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How to prepare for a doctoral Fellowship application

How to prepare for a doctoral Fellowship application

Build preparation around:

  • Project
  • Place
  • Person
  • Training


  • Decide which group to join. Which area interests you? What is the group’s reputation? Ask current/past students for feedback and arrange to join the group for a shadowing period.
  • Will you apply with a ready made project or will you need to design a project from scratch with your supervisors?
  • Carry out a literature search Your project should address a gap in knowledge. What is the clinical need? Will it be achievable?
  • Ideally generate pilot data: this demonstrates your commitment to the project, acquisition of skills (lab/technical skills and data analysis) and will enable you to talk about the project at interview with confidence.
  • If your project will require ethical approval / any other approvals, apply for this early.
  • Contact potential collaborators early.


  • Where would be the best place to carry out your project? Consider availability of techniques/technologies, training and supervision.
  • Will your project require collaboration?
  • Would it be beneficial to undertake a secondment?
  • Consider who will form your supervisory team. Meet with them to gauge what the professional relationship might be like and ask for feedback from current/past students – can you envisage it working? What would each supervisor contribute? Are any of them well known in the project’s research area? What is their track record of supervision? How would you divide your time between them? How do you plan to be supervised (a hands-off or hands-on approach)?
  • Would it be beneficial to also have an independent mentor? Your main supervisor may be able to suggest possible mentors.


Build your CV around your Fellowship project:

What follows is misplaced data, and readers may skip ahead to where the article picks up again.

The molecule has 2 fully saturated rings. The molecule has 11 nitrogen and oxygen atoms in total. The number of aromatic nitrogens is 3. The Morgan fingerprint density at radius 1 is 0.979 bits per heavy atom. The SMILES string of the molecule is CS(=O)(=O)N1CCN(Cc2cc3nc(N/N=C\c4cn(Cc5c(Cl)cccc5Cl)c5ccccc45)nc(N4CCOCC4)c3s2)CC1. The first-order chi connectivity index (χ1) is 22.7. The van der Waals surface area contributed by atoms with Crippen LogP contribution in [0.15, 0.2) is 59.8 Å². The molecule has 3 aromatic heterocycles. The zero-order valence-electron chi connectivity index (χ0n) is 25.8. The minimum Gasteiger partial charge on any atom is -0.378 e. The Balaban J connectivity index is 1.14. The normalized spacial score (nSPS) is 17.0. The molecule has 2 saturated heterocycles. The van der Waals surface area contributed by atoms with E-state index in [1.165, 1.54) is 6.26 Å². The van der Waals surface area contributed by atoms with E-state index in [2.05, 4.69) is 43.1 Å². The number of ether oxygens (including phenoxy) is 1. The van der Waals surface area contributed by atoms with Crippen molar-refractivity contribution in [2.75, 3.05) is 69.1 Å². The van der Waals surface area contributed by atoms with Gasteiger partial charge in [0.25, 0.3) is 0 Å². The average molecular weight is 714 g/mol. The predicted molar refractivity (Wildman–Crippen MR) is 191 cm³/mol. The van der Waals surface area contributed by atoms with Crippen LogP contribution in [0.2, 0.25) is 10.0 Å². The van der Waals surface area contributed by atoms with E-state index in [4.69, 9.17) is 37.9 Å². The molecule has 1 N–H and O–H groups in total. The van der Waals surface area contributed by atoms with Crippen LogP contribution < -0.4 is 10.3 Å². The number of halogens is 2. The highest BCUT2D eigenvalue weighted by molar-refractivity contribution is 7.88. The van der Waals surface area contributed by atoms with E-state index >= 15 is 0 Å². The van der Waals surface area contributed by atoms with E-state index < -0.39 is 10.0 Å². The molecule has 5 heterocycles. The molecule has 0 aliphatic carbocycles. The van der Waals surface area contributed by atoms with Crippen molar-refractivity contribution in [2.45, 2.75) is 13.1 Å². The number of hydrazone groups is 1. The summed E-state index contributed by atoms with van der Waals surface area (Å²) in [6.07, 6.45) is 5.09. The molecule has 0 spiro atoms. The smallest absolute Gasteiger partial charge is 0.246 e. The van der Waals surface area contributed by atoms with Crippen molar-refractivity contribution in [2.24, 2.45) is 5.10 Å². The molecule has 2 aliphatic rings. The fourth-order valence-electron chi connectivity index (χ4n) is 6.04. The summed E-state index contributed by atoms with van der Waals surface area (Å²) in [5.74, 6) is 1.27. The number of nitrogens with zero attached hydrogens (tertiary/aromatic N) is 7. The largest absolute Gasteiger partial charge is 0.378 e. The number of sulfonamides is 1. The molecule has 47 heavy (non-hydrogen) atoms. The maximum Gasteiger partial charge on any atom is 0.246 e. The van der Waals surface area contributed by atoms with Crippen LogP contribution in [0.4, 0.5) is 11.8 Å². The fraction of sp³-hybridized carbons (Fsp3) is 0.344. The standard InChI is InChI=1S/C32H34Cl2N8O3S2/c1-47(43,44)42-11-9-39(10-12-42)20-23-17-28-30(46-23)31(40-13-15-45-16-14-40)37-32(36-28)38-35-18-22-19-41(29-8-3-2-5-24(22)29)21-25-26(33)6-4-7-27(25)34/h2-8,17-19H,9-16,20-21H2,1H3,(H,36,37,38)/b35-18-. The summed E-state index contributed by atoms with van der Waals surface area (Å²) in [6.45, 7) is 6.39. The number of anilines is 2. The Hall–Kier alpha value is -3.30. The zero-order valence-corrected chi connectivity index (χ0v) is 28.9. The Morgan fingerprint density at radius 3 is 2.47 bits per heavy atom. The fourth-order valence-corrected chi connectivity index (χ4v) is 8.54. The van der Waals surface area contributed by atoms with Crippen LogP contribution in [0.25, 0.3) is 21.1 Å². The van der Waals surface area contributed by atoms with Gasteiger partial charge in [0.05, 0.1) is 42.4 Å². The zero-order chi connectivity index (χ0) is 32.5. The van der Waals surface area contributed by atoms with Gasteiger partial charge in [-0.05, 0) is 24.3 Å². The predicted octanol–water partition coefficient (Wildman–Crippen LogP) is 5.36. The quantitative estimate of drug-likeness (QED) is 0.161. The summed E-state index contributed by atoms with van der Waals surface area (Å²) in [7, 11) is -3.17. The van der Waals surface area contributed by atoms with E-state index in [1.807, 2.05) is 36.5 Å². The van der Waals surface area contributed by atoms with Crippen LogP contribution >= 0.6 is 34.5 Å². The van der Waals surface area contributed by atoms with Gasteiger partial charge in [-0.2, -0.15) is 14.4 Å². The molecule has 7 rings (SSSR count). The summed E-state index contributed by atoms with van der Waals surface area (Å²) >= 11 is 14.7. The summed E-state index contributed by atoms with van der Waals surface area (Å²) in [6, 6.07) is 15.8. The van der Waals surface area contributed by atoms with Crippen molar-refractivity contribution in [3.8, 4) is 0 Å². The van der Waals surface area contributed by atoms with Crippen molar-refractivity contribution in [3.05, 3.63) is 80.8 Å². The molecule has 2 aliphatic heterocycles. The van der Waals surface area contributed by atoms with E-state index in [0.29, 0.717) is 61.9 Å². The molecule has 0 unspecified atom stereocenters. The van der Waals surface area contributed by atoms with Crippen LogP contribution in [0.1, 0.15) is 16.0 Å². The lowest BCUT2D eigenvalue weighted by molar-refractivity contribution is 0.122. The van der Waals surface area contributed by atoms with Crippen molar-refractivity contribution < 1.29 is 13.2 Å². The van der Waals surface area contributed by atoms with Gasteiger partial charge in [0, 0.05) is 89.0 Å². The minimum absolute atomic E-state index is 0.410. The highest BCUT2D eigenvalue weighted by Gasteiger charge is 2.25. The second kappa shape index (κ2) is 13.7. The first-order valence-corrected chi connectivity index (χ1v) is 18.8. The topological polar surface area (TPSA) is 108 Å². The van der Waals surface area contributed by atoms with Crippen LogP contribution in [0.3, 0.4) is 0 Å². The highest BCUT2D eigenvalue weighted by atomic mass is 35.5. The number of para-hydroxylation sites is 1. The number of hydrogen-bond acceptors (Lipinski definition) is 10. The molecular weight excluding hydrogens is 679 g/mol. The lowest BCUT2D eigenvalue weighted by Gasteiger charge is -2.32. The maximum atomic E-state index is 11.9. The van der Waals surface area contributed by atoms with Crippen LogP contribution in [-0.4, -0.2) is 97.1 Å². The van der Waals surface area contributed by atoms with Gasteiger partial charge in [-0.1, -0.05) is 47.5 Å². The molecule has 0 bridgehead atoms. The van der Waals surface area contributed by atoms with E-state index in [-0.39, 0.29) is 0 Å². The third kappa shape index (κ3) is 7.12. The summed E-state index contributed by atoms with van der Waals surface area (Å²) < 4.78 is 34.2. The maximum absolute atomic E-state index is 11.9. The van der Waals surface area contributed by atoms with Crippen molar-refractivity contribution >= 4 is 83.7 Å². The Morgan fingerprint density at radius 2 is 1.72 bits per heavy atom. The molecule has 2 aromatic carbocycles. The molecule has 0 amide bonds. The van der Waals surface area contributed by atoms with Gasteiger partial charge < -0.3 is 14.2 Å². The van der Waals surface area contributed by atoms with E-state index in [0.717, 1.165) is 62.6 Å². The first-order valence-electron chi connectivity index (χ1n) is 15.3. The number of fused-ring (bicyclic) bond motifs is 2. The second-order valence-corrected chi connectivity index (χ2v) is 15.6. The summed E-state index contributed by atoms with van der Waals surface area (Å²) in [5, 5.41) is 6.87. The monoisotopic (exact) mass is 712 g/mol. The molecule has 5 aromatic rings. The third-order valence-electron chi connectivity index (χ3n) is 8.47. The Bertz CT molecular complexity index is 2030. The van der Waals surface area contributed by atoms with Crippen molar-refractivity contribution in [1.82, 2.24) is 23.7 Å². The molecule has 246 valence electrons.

• Attend relevant conferences / talks / training sessions.
  • Deliver relevant presentations / teaching sessions /patient and public engagement sessions.
  • Present posters and publish in the relevant subject area.


  • Academic Clinical Fellowships (ACFs) may include a period of formal funded research training e.g. a postgraduate certificate in Health Research.
  • Try to undertake some project specific training. This may be local on-the-job training when you generate pilot data or through attending courses.
  • Consider whether 'soft-research skills' training would strengthen your CV e.g. science communication / patient and public engagement training etc.

Choose a funder

  • Research possible funders:

  • Check the funders’ websites for their remit – is it in keeping with your project?
  • Check the deadlines.
  • Check how much funding is offered: is it sufficient?
  • Check the eligibility requirements. Some funders require you to:

  • Find out if the funders hold events / workshops offering advice on Fellowship applications.
  • Ask peers who have successfully applied to the funder if you can see a copy of their application and discuss the interview format (although bear in mind that this may change over the years).